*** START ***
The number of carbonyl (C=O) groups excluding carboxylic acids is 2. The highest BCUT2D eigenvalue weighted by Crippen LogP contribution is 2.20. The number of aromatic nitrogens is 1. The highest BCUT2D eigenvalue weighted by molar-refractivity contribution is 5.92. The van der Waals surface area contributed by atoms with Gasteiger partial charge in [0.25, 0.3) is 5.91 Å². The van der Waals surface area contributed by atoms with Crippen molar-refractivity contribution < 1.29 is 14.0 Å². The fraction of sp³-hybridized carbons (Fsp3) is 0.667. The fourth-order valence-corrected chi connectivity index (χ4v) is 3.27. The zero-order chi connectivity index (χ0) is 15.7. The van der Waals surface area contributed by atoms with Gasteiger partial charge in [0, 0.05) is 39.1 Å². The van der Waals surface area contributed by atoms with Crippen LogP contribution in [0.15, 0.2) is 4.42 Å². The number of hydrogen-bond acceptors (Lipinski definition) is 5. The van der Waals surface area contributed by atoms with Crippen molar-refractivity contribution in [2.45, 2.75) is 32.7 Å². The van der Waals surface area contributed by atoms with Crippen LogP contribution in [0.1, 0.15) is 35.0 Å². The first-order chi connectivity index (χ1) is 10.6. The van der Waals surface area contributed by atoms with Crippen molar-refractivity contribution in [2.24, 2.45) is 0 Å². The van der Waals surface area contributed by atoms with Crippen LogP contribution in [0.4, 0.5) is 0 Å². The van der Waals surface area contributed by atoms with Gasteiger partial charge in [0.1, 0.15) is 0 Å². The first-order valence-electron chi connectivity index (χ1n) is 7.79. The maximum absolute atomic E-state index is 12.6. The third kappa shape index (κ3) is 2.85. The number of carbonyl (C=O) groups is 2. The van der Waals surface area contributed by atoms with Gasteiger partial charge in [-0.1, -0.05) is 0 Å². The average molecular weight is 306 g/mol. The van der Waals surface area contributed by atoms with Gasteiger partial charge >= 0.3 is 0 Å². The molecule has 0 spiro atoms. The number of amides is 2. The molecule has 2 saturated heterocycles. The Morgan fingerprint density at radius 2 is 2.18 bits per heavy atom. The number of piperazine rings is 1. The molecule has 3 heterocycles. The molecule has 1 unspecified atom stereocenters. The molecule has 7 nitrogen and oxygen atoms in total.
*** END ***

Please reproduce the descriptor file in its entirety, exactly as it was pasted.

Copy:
The number of carbonyl (C=O) groups excluding carboxylic acids is 2. The highest BCUT2D eigenvalue weighted by Crippen LogP contribution is 2.20. The number of aromatic nitrogens is 1. The highest BCUT2D eigenvalue weighted by molar-refractivity contribution is 5.92. The van der Waals surface area contributed by atoms with Gasteiger partial charge in [0.25, 0.3) is 5.91 Å². The van der Waals surface area contributed by atoms with Crippen molar-refractivity contribution < 1.29 is 14.0 Å². The fraction of sp³-hybridized carbons (Fsp3) is 0.667. The fourth-order valence-corrected chi connectivity index (χ4v) is 3.27. The zero-order chi connectivity index (χ0) is 15.7. The van der Waals surface area contributed by atoms with Gasteiger partial charge in [0, 0.05) is 39.1 Å². The van der Waals surface area contributed by atoms with Crippen LogP contribution in [0.15, 0.2) is 4.42 Å². The number of hydrogen-bond acceptors (Lipinski definition) is 5. The van der Waals surface area contributed by atoms with Crippen molar-refractivity contribution in [2.45, 2.75) is 32.7 Å². The van der Waals surface area contributed by atoms with Crippen LogP contribution in [0.1, 0.15) is 35.0 Å². The first-order chi connectivity index (χ1) is 10.6. The van der Waals surface area contributed by atoms with Crippen molar-refractivity contribution in [2.24, 2.45) is 0 Å². The van der Waals surface area contributed by atoms with Crippen LogP contribution in [0.4, 0.5) is 0 Å². The van der Waals surface area contributed by atoms with Gasteiger partial charge in [0.1, 0.15) is 0 Å². The first-order valence-electron chi connectivity index (χ1n) is 7.79. The maximum absolute atomic E-state index is 12.6. The third kappa shape index (κ3) is 2.85. The number of carbonyl (C=O) groups is 2. The van der Waals surface area contributed by atoms with Gasteiger partial charge in [-0.1, -0.05) is 0 Å². The average molecular weight is 306 g/mol. The van der Waals surface area contributed by atoms with Gasteiger partial charge >= 0.3 is 0 Å². The molecule has 0 spiro atoms. The number of amides is 2. The molecule has 2 saturated heterocycles. The Morgan fingerprint density at radius 2 is 2.18 bits per heavy atom. The number of piperazine rings is 1. The molecule has 3 heterocycles. The molecule has 1 unspecified atom stereocenters. The molecule has 7 nitrogen and oxygen atoms in total.